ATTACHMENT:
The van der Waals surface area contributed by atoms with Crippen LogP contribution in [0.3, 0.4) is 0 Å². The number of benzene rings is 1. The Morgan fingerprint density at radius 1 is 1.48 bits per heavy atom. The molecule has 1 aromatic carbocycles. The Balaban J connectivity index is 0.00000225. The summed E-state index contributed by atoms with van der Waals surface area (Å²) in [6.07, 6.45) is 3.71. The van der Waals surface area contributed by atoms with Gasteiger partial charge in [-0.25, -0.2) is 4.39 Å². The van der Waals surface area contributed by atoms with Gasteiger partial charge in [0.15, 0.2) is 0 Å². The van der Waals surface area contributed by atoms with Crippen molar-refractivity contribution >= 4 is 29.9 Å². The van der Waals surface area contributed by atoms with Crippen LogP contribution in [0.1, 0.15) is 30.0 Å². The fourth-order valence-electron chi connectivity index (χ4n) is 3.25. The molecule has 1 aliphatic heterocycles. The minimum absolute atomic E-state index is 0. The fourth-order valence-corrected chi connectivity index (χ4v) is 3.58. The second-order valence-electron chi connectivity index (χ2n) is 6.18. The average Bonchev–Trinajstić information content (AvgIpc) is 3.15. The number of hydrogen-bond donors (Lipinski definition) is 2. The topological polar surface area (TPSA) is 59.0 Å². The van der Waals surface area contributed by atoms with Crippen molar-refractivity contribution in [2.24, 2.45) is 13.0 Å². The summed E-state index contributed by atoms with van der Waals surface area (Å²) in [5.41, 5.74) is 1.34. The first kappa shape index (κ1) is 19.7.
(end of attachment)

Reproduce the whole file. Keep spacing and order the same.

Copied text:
The van der Waals surface area contributed by atoms with Crippen LogP contribution in [0.3, 0.4) is 0 Å². The number of benzene rings is 1. The Morgan fingerprint density at radius 1 is 1.48 bits per heavy atom. The molecule has 1 aromatic carbocycles. The Balaban J connectivity index is 0.00000225. The summed E-state index contributed by atoms with van der Waals surface area (Å²) in [6.07, 6.45) is 3.71. The van der Waals surface area contributed by atoms with Gasteiger partial charge in [-0.25, -0.2) is 4.39 Å². The van der Waals surface area contributed by atoms with Gasteiger partial charge in [0.15, 0.2) is 0 Å². The van der Waals surface area contributed by atoms with Crippen molar-refractivity contribution >= 4 is 29.9 Å². The van der Waals surface area contributed by atoms with Crippen LogP contribution in [0.1, 0.15) is 30.0 Å². The fourth-order valence-electron chi connectivity index (χ4n) is 3.25. The molecule has 1 aliphatic heterocycles. The minimum absolute atomic E-state index is 0. The fourth-order valence-corrected chi connectivity index (χ4v) is 3.58. The second-order valence-electron chi connectivity index (χ2n) is 6.18. The average Bonchev–Trinajstić information content (AvgIpc) is 3.15. The number of hydrogen-bond donors (Lipinski definition) is 2. The topological polar surface area (TPSA) is 59.0 Å². The van der Waals surface area contributed by atoms with Crippen molar-refractivity contribution in [2.24, 2.45) is 13.0 Å². The summed E-state index contributed by atoms with van der Waals surface area (Å²) in [5.41, 5.74) is 1.34. The first kappa shape index (κ1) is 19.7.